75 | ||

76 | =head1 Numeric operators and numeric conversions | |

77 | ||

78 | As mentioned earlier, Perl can store a number in any one of three formats, | |

79 | but most operators typically understand only one of those formats. When | |

80 | a numeric value is passed as an argument to such an operator, it will be | |

81 | converted to the format understood by the operator. | |

82 | ||

83 | Six such conversions are possible: | |

84 | ||

85 | native integer --> native floating point (*) | |

86 | native integer --> decimal string | |

87 | native floating_point --> native integer (*) | |

88 | native floating_point --> decimal string (*) | |

89 | decimal string --> native integer | |

90 | decimal string --> native floating point (*) | |

91 | ||

92 | These conversions are governed by the following general rules: | |

93 | ||

94 | =over | |

95 | ||

96 | =item * | |

97 | ||

98 | If the source number can be represented in the target form, that | |

99 | representation is used. | |

100 | ||

101 | =item * | |

102 | ||

103 | If the source number is outside of the limits representable in the target form, | |

104 | a representation of the closest limit is used. (I<Loss of information>) | |

105 | ||

106 | =item * | |

107 | ||

108 | If the source number is between two numbers representable in the target form, | |

109 | a representation of one of these numbers is used. (I<Loss of information>) | |

110 | ||

111 | =item * | |

112 | ||

113 | In C<< native floating point --> native integer >> conversions the magnitude | |

114 | of the result is less than or equal to the magnitude of the source. | |

115 | (I<"Rounding to zero".>) | |

116 | ||

117 | =item * | |

118 | ||

119 | If the C<< decimal string --> native integer >> conversion cannot be done | |

120 | without loss of information, the result is compatible with the conversion | |

121 | sequence C<< decimal_string --> native_floating_point --> native_integer >>. | |

122 | In particular, rounding is strongly biased to 0, though a number like | |

123 | C<"0.99999999999999999999"> has a chance of being rounded to 1. | |

124 | ||

125 | =back | |

126 | ||

127 | B<RESTRICTION>: The conversions marked with C<(*)> above involve steps | |

128 | performed by the C compiler. In particular, bugs/features of the compiler | |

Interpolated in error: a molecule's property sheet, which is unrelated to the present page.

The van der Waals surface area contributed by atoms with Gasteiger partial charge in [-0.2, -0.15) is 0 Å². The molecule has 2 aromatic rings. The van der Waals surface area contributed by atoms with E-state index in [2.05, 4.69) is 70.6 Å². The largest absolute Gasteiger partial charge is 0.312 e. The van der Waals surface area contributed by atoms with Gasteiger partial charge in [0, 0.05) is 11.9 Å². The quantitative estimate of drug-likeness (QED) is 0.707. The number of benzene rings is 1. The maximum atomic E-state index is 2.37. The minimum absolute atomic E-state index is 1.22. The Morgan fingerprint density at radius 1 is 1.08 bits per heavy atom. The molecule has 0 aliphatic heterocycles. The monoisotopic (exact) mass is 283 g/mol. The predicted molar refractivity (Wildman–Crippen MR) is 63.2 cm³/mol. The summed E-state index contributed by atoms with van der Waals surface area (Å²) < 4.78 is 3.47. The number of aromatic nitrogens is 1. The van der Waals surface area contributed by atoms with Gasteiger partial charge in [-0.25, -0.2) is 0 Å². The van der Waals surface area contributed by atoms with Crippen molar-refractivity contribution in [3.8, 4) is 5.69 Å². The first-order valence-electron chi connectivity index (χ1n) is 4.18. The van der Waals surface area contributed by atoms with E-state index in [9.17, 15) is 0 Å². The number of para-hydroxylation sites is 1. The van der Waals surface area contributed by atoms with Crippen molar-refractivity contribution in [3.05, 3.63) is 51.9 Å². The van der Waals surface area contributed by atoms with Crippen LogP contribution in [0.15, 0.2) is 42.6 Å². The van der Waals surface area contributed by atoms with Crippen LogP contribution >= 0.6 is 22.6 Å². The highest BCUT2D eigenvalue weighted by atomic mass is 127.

129 | used may lead to breakage of some of the above rules. | |

130 | ||

131 | =head1 Flavors of Perl numeric operations | |

132 | ||

133 | Perl operations which take a numeric argument treat that argument in one | |

134 | of four different ways: they may force it to one of the integer/floating/ | |

135 | string formats, or they may behave differently depending on the format of | |

136 | the operand. Forcing a numeric value to a particular format does not | |

137 | change the number stored in the value. | |

138 | ||

139 | All the operators which need an argument in the integer format treat the | |

140 | argument as in modular arithmetic, e.g., C<mod 2**32> on a 32-bit | |

141 | architecture. C<sprintf "%u", -1> therefore provides the same result as | |

142 | C<sprintf "%u", ~0>. | |

143 | ||

144 | =over | |

145 | ||

146 | =item Arithmetic operators except, C<no integer> | |

147 | ||

148 | force the argument into the floating point format. | |

149 | ||

150 | =item Arithmetic operators except, C<use integer> | |

151 | ||

152 | =item Bitwise operators, C<no integer> | |

153 | ||

154 | force the argument into the integer format if it is not a string. | |

155 | ||

156 | =item Bitwise operators, C<use integer> | |

157 | ||

158 | force the argument into the integer format | |

159 | ||

160 | =item Operators which expect an integer | |

161 | ||

162 | force the argument into the integer format. This is applicable | |

163 | to the third and fourth arguments of C<sysread>, for example. | |

164 | ||

165 | =item Operators which expect a string | |

166 | ||

167 | force the argument into the string format. For example, this is | |

168 | applicable to C<printf "%s", $value>. | |

169 | ||

170 | =back | |

171 | ||

172 | Though forcing an argument into a particular form does not change the | |

173 | stored number, Perl remembers the result of such conversions. In | |

174 | particular, though the first such conversion may be time-consuming, | |

175 | repeated operations will not need to redo the conversion. | |

176 | ||

177 | =head1 AUTHOR | |

178 | ||

179 | Ilya Zakharevich C<ilya@math.ohio-state.edu> | |

180 | ||

181 | Editorial adjustments by Gurusamy Sarathy <gsar@ActiveState.com> | |

182 | ||

183 | =head1 SEE ALSO | |

184 | ||

055fd3a9 | 185 | L<overload> |